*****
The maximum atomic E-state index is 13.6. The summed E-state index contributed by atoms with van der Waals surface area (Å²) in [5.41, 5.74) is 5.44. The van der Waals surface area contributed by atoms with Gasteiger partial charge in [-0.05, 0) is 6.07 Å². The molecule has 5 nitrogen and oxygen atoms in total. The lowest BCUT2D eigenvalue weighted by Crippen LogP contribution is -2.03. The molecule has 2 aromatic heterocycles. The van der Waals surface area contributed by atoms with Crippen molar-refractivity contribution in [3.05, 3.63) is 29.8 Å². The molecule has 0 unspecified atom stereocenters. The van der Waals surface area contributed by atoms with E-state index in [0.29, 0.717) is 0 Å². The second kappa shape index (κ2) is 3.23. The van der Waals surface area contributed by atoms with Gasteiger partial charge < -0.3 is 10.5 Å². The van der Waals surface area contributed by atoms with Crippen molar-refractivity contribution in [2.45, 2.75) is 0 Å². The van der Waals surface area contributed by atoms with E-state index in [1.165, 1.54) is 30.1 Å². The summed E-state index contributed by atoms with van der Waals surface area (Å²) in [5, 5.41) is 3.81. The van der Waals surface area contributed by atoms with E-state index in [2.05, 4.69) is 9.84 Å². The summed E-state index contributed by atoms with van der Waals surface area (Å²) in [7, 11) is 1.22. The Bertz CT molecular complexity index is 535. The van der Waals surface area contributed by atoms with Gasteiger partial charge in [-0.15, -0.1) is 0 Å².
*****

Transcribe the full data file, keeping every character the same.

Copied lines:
The maximum atomic E-state index is 13.6. The summed E-state index contributed by atoms with van der Waals surface area (Å²) in [5.41, 5.74) is 5.44. The van der Waals surface area contributed by atoms with Gasteiger partial charge in [-0.05, 0) is 6.07 Å². The molecule has 5 nitrogen and oxygen atoms in total. The lowest BCUT2D eigenvalue weighted by Crippen LogP contribution is -2.03. The molecule has 2 aromatic heterocycles. The van der Waals surface area contributed by atoms with Crippen molar-refractivity contribution in [3.05, 3.63) is 29.8 Å². The molecule has 0 unspecified atom stereocenters. The van der Waals surface area contributed by atoms with E-state index in [0.29, 0.717) is 0 Å². The second kappa shape index (κ2) is 3.23. The van der Waals surface area contributed by atoms with Gasteiger partial charge < -0.3 is 10.5 Å². The van der Waals surface area contributed by atoms with Crippen molar-refractivity contribution in [2.45, 2.75) is 0 Å². The van der Waals surface area contributed by atoms with E-state index in [1.165, 1.54) is 30.1 Å². The summed E-state index contributed by atoms with van der Waals surface area (Å²) in [5, 5.41) is 3.81. The van der Waals surface area contributed by atoms with E-state index in [2.05, 4.69) is 9.84 Å². The summed E-state index contributed by atoms with van der Waals surface area (Å²) in [7, 11) is 1.22. The Bertz CT molecular complexity index is 535. The van der Waals surface area contributed by atoms with Gasteiger partial charge in [-0.15, -0.1) is 0 Å².